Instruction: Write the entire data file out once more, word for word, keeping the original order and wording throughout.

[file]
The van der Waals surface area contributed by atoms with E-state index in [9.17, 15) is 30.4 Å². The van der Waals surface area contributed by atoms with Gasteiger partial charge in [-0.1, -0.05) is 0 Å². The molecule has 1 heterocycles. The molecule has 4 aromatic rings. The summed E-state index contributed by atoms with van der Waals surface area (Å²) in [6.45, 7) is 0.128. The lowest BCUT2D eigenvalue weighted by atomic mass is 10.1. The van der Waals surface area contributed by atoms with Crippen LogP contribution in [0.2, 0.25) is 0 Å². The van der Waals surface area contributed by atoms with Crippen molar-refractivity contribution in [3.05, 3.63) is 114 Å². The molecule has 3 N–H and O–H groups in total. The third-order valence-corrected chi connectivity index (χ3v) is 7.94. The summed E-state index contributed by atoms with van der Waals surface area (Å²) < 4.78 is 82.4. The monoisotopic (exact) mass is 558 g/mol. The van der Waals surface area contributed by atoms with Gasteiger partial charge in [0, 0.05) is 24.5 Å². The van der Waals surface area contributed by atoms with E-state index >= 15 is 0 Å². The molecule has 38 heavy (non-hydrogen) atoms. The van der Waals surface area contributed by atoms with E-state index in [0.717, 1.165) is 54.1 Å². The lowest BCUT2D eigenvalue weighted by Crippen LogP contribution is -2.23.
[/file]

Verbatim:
The van der Waals surface area contributed by atoms with E-state index in [9.17, 15) is 30.4 Å². The van der Waals surface area contributed by atoms with Gasteiger partial charge in [-0.1, -0.05) is 0 Å². The molecule has 1 heterocycles. The molecule has 4 aromatic rings. The summed E-state index contributed by atoms with van der Waals surface area (Å²) in [6.45, 7) is 0.128. The lowest BCUT2D eigenvalue weighted by atomic mass is 10.1. The van der Waals surface area contributed by atoms with Crippen LogP contribution in [0.2, 0.25) is 0 Å². The van der Waals surface area contributed by atoms with Crippen molar-refractivity contribution in [3.05, 3.63) is 114 Å². The molecule has 3 N–H and O–H groups in total. The third-order valence-corrected chi connectivity index (χ3v) is 7.94. The summed E-state index contributed by atoms with van der Waals surface area (Å²) < 4.78 is 82.4. The monoisotopic (exact) mass is 558 g/mol. The van der Waals surface area contributed by atoms with Gasteiger partial charge in [0, 0.05) is 24.5 Å². The van der Waals surface area contributed by atoms with E-state index >= 15 is 0 Å². The molecule has 38 heavy (non-hydrogen) atoms. The van der Waals surface area contributed by atoms with E-state index in [0.717, 1.165) is 54.1 Å². The lowest BCUT2D eigenvalue weighted by Crippen LogP contribution is -2.23.